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One thing that is permanent, in this world is change. Due to the fact that the world is dynamic, things must keep on changing. For this, the Nigerian Commercial Banking Industry has witnessed tremendous changes within a century of its existence. There has been a noticeable change in the number of banks and their branch networks. At independence in 1960, there were only eight commercial banks with 190 branches in the country. There are now 81 of such banks with about 1,711 branches nationwide. In like manner, the number of bank customers has continued to grow over the years.

The introduction of the Structural Adjustment Programme (SAP) by Babangida’s administration has brought far more significant changes into the industry. With it came the deregulation of operations in the commercial banking industry.

One obvious effect of these developments is the emerging of aggressive competition for survival among the individual banks. Nwankwo (1990) has attributed this development to the multiplicity of banking services and the spate of technological innovation new persuading the industry.


It is an indispensable marketing fact that increasing competition creates awareness among suppliers of economic goods and services in the market place. Aware that consumers of bank products may discriminate more meaningfully under a competitive environment, the banks are currently evolving new and varied strategies to grapple with these new challenges. There have been in the form of the extension of banking operations to weekends (Saturday banking), and public holidays. In the same vein, new products and services are continually being conceived and developed within the industry.

Such products as the Automated Teller Machine (ATM), Up Front Payment of Interest on Deposit, Zero Coupon Investment Certificate (ZCIC) etc, are all part of the banks reactions to these new challenges. Nwankwo (1990) sees this development as “The task of evolving new customers, new markets, and new segments”.

Ideally, this scenario is designed to attract more customers to the banks, provide these customers with better satisfaction and in the process afford the banks with more opportunities to compete favourable in the industry. But how well any particular bank performs under this new dispensation would depend greatly on the quality of its services, the promotional strategies it adopts, its distributive networks and more importantly on how well it prices its products.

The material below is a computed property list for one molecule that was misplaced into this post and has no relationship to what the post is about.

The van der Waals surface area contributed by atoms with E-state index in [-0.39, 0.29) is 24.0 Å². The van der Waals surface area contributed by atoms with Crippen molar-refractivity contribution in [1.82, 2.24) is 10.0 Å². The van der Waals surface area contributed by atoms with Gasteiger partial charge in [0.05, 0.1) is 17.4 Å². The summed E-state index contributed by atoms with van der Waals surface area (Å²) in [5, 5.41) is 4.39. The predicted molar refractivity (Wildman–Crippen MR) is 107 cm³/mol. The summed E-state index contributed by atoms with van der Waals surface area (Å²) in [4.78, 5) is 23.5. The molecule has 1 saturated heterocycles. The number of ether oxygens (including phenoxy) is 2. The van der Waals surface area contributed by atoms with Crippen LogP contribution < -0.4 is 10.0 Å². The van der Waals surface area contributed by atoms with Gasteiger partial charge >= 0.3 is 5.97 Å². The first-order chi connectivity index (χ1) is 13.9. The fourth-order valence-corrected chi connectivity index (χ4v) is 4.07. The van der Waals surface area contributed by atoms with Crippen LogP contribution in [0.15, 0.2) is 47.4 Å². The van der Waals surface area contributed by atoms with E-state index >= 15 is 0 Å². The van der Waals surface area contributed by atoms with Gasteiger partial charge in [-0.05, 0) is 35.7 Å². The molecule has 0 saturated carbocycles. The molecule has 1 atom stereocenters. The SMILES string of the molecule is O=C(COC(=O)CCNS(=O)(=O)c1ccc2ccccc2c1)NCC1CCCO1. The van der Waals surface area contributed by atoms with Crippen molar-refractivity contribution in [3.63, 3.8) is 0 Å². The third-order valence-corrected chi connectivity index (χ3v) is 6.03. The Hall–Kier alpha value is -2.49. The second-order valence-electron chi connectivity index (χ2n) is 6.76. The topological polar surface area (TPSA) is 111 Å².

Pricing is therefore, an important factor in a bank marketing activity. It is one major determinant of consumer choice on what, when and how to buy. An eddential theme in the price of banking services should however hinge on the need to balance bank profit with consumer satisfaction. A high profit at the expense of a customer’s satisfaction obviously will boomerang against future prospect of any bank. A low profit on the other hand will provide customer’s satisfaction quite alright, but only at the expense of insufficient use of resources and reduced future funding of


new services. Either of these conditions will not be in the best interest of banks and their customers. There is therefore the need of understanding the dynamics of product pricing in banks as a means to setting optimum pricing for the benefit of all the concerned parties i.e banks and their consumers.


Among the many functions of commercial banks is the mobilization of domestic savings, provisions of loans and advances, current account, overdraft, bank draft facilities etc through various sectors of the economy.

Under the new de-regulated economic environment in Nigeria, achieving these objectives has been stalled by political interference, instability in the foreign exchange market, and the recent CBN deregulatory measures which occasioned the new Prudential Guidelines on banks.

At one time, banks haven been called upon to incorporate the marketing concept philosophy in various facets of their operation, as a way out of these constraints. At other times, they have been advised to de-emphasize their hitherto to armchair banking practice in order to compete effectively under the new economic dispensation. The banks have responded through the development of new bank products to complement existing ones, establishment of numerous rural branches and the tracing and re-training of bank personnel.